“It’s about the people you meet—the waitress in Alabama, the cowboy in Montana, the German couple on a four-year trip around the world, the Israeli driving a BMW motorcycle to Deadhorse, the man walking with his dog from Argentina to Deadhorse, the mother and son riding their bicycles from Billings, Montana. No one on that road was there by accident. I was so happy to sit down with those people and have the opportunity to tell their stories. I’m happy to report there is a lot more out there that unites us than divides us.”

Cotter said he’d been thinking about a trip of this magnitude for years. And although classic vehicles have been at the center of his adventures in the past, he decided to make an exception this time around.

“At first I thought about taking this trip in a vintage car or buying one in Florida and selling it in Deadhorse, but then the trip would be more about the car and less about the people,” he says. “So, I thought, what if I took the car out of the equation? I decided to drive something trustworthy and reliable, and I’m glad I did. The Bronco performed beautifully—and the Airstream was fantastic. So this is not a car book, it’s a road-trip book. It has cars in it, because I wanted to be true to my Barn Find Hunter roots, but it’s not about that, it’s about the adventure.”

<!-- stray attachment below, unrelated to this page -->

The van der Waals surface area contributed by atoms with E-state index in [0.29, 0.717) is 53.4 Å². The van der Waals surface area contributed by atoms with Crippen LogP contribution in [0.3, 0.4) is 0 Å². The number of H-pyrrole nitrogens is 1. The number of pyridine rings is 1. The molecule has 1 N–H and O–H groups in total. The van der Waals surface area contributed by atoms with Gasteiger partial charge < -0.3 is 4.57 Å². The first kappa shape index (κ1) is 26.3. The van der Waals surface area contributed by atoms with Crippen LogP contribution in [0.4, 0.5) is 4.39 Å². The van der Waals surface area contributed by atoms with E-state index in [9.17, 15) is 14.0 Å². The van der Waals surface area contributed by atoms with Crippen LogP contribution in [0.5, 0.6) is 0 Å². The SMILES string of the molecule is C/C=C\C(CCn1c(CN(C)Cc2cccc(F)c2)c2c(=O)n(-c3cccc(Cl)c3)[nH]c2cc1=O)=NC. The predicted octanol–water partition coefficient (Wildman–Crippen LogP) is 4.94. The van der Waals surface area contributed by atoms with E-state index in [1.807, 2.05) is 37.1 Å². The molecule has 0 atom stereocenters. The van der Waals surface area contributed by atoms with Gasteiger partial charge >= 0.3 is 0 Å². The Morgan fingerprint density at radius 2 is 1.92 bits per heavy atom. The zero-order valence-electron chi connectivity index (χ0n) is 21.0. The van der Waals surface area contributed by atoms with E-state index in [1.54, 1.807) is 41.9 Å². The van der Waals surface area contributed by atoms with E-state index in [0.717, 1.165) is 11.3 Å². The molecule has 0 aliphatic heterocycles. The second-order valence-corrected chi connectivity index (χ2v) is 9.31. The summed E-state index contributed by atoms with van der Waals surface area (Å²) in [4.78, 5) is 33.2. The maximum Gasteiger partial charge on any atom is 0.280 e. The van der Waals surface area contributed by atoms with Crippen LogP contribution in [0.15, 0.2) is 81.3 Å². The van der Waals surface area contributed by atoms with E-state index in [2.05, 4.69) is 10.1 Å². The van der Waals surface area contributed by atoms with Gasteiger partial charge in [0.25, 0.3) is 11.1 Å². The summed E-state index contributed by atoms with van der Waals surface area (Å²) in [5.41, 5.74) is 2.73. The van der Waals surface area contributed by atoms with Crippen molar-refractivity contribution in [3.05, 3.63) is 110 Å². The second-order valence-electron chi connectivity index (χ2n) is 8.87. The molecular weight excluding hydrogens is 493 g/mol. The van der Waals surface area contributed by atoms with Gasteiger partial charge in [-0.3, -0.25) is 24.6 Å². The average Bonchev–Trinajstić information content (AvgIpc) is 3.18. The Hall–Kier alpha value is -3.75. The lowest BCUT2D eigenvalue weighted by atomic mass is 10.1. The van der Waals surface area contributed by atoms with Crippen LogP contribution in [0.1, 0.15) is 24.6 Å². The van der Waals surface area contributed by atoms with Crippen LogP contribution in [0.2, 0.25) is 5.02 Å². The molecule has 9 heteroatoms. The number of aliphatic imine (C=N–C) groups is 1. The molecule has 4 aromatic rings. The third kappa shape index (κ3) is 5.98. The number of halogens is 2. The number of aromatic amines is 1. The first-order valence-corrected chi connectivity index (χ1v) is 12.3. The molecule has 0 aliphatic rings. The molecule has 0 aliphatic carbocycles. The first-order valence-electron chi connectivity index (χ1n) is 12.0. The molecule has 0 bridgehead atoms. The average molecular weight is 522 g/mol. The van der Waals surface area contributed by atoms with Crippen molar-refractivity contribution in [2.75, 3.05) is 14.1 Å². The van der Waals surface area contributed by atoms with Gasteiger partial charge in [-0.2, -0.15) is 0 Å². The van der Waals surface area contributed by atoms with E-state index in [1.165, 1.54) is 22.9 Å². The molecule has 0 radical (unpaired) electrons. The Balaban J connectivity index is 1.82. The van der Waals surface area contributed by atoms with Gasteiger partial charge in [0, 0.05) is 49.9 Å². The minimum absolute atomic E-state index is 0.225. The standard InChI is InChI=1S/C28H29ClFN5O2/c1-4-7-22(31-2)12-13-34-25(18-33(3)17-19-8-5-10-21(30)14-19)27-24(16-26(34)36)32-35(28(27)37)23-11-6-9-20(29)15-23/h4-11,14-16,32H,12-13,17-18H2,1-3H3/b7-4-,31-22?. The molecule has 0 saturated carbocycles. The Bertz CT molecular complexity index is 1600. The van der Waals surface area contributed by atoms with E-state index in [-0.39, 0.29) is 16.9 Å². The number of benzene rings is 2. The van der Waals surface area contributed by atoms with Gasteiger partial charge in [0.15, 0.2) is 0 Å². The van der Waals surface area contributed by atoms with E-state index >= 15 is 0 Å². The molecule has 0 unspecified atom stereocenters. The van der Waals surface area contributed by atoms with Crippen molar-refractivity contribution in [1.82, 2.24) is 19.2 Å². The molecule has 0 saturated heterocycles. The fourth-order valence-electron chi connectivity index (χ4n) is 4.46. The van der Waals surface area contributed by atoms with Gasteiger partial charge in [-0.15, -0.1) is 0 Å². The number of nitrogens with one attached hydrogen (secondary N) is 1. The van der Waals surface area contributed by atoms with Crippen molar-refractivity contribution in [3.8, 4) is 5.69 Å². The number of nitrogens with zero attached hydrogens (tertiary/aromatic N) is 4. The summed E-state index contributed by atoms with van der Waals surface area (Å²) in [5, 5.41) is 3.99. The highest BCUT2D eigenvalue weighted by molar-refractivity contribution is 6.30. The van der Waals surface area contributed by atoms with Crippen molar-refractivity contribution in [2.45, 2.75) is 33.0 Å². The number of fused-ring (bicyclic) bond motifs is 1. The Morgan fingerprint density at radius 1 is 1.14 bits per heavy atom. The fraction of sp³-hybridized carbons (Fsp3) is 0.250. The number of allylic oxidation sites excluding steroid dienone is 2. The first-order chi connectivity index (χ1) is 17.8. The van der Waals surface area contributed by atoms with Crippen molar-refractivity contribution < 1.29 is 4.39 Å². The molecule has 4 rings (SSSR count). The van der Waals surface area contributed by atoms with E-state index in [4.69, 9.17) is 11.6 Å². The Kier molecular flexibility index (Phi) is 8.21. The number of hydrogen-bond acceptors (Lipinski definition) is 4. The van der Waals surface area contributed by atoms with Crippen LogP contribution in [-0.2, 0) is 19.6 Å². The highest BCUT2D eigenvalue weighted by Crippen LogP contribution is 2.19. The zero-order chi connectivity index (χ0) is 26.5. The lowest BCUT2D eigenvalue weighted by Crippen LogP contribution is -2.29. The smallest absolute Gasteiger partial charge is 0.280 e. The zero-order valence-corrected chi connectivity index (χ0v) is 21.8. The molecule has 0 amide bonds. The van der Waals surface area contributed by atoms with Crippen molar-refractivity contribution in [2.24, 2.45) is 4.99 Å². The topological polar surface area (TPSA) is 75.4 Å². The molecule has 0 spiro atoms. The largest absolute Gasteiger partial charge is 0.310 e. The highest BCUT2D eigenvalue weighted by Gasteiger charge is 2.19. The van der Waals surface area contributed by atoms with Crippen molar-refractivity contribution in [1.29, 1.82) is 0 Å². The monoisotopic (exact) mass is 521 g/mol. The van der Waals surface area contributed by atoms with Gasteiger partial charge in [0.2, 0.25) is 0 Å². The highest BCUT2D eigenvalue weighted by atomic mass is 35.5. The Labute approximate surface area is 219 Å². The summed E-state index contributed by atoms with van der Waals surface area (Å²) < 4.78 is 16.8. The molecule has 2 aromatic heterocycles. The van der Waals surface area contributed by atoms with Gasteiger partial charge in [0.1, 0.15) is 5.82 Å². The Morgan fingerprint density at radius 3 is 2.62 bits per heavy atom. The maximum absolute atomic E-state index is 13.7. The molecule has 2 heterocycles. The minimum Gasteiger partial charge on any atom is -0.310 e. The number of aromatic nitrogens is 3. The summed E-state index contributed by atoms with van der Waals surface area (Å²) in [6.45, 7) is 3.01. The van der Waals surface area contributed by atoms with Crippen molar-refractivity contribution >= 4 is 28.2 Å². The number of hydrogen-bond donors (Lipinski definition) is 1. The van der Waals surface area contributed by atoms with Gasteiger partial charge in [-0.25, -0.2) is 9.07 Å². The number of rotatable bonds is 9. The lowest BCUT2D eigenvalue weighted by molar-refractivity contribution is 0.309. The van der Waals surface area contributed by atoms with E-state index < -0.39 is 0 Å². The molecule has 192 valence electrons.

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The Bronco and Airstream Basecamp 16X camper trailer in British Columbia. Michael Alan Ross

With that in mind, Cotter and Ross—who accepted pledges to help Vintage Racers for Rescues, a 501 (c)(3) non-profit foundation that helps raise money for an animal rescue shelter—set off from Key West in mid-May “with no deadline or agenda” while driving to Alaska’s northernmost city.

“At a campground somebody would usually ask, ‘Where are you going today?’ And I’d say, ‘I don’t know. We’ll know when we get there,’” Cotter says. “The plan was to meet people off the grid and just see where the wind blew us. It could have taken two weeks, it could have taken four weeks, it could have taken two months … we just didn’t know. It was like when we were kids and we’d meet up on bikes and ask, ‘What do you want to do today?’ Every day was a new adventure.”